by Pater Tenebrarum, Acting Man:
Mark Carney, Wrecking Ball
For reasons we cannot even begin to fathom, Mark Carney is considered a “superstar” among central bankers. Presumably this was one of the reasons why the British government helped him to execute a well-timed exit from the Bank of Canada by hiring him to head the Bank of England (well-timed because he disappeared from Canada with its bubble economy seemingly still intact, leaving his successor to take the blame).
This is how Mark Carney is seen by the press. A few decades ago no-one would have thought that the drab bureaucrats inhabiting central banks would ever get this much attention, and yet, here we are. It’s like living in a really bad B-movie.
The adulation he receives is really a major head-scratcher. What has he ever done aside from operating the “Ctrl. Prnt.” buttons? As far as we are aware, nothing. As we have discussed previously, his main legacy is that he has left Canada with one of the greatest and scariest real estate and consumer credit bubbles extant in the world today. Some accomplishment!
With respect to his economic analysis, it seems not the least bit different from the neo-Keynesian/ semi-monetarist mumbo jumbo we get to hear from central bankers everywhere. This is by the way no surprise: they’re an incestuous bunch and have largely received their education at the same institutions.
Most of them seem genuinely convinced that central planning not only works, but is necessary to improve on the alleged drawbacks of an “unfettered market” (i.e., the mythical unhampered free market economy no-one alive today has ever experienced). If one looks closely at what they are actually doing, it soon becomes clear that it is in principle not much different from what John Law did in France in the early 18th century (the difference is one of degree only).
BoE Adopts Loosest Monetary Policy in History
The much-dreaded “Brexit” has now given Mr. Carney the opportunity to do what he does best, namely open the monetary spigots wide. One might as well try to improve one’s health by playing a few rounds of Russian roulette every morning before breakfast. Here is a summary of the measures the Bank of England announced last week (via Reuters):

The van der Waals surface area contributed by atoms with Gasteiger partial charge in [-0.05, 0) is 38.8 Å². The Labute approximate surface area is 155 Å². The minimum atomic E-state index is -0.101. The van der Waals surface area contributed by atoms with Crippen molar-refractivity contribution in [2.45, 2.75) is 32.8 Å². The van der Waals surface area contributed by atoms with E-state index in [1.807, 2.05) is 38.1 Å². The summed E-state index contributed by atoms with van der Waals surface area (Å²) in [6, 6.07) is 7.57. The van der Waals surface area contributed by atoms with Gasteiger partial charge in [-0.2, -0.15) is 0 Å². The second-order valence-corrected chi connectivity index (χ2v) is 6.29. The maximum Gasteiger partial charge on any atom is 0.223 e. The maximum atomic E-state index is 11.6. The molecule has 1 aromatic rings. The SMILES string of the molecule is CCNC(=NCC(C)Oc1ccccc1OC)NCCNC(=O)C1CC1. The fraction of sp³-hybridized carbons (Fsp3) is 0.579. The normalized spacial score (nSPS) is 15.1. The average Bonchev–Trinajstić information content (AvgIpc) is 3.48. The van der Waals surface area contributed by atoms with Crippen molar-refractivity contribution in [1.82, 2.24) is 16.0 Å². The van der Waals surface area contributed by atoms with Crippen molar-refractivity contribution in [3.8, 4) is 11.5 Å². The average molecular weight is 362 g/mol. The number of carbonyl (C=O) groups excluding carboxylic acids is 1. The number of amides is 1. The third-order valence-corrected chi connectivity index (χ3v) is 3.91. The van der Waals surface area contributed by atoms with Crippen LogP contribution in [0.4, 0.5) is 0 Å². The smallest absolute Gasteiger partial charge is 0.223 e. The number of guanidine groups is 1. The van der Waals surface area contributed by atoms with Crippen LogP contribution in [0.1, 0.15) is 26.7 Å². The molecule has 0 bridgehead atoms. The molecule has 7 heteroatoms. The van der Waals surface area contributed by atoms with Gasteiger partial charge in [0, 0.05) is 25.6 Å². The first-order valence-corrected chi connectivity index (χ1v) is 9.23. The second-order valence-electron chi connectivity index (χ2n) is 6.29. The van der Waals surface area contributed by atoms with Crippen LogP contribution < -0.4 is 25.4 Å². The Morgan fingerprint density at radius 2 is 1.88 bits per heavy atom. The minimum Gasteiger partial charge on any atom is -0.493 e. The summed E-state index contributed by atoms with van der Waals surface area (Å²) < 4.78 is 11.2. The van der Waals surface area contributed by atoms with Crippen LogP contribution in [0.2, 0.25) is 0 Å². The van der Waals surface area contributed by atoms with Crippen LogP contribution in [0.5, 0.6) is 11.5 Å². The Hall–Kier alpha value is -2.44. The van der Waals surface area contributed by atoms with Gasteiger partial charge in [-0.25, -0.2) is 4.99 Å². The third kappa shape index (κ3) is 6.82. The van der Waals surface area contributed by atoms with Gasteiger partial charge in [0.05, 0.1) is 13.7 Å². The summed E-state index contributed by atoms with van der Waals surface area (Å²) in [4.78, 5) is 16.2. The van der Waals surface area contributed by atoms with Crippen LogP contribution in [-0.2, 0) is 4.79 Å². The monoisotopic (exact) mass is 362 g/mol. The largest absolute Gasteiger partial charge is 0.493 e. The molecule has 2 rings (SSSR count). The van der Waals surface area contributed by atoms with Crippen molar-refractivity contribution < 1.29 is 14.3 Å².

The Bank of England cut interest rates to next to nothing on Thursday and unleashed billions of pounds of stimulus to cushion the economic shock from Britain’s vote to leave the European Union. Acting on its chief economist’s wish to use “a sledgehammer to crack a nut”, the BoE reduced interest rates by 25 basis points to a record-low 0.25 percent.
This first cut since 2009 was accompanied by a pledge to buy 60 billion pounds ($79 billion) of government bonds with newly created money over the next six months, and two new stimulus schemes. One will buy 10 billion pounds of high-grade corporate debt, the other – potentially worth up to 100 billion pounds – is to ensure banks pass on the full rate cut to borrowers. The Bank said most BoE policymakers expected to cut the main interest rate to even closer to zero later this year, and sharply downgraded its outlook for growth next year.
“By acting early and comprehensively, the (Bank) can reduce uncertainty, bolster confidence, blunt the slowdown and support the necessary adjustments in the UK economy,” BoE Governor Mark Carney told a news conference.
Sterling fell as much as 1.6 percent against the dollar following the announcement, while British government bond yields hit record lows and the main share index rose by 1.6 percent.
Carney said he had unveiled an “exceptional package of measures” because the economic outlook had changed markedly following the Brexit vote. The Bank expects the economy to stagnate for the rest of 2016 and suffer weak growth next year. By cutting rates to the lowest in its 322-year history, the BoE joins the Bank of Japan and the Reserve Bank of Australia, which both undertook unprecedented stimulus in the past week.
Finance minister Philip Hammond welcomed the rate cut and said he and Carney had “the tools we need to support the economy as we begin this new chapter and address the challenges ahead”.
The first question that suggests itself is: does any of this make even the slightest bit of sense?
As one would expect, the announcement boosted stock prices and put pressure on UK gilt yields and the British pound. Below you can see what the markets were doing before and after this renewed onslaught of price fixing and additional money printing. First up, the UK stock market:
The FTSE 100 Index. Did the stock market need encouragement from the BoE? It fell for just two days after the Brexit vote and has rallied sharply ever since – click to enlarge.
The next chart shows the price of the September 10-year gilt future. British government bond prices have recently reached record highs (i.e., yields have fallen to record lows):
Did BoE members think that the rally in gilts wasn’t crazy enough just yet? Apparently! – click to enlarge.
To illustrate this further, here is a chart of the 10-year gilt yield over the past year:
10 year gilt yields have declined relentlessly, from 2.1% in December 2015 to a mere 0.8% just before the BoE decision. How exactly is the 0.6% yield reached thereafter (yet another record low) going to make things better
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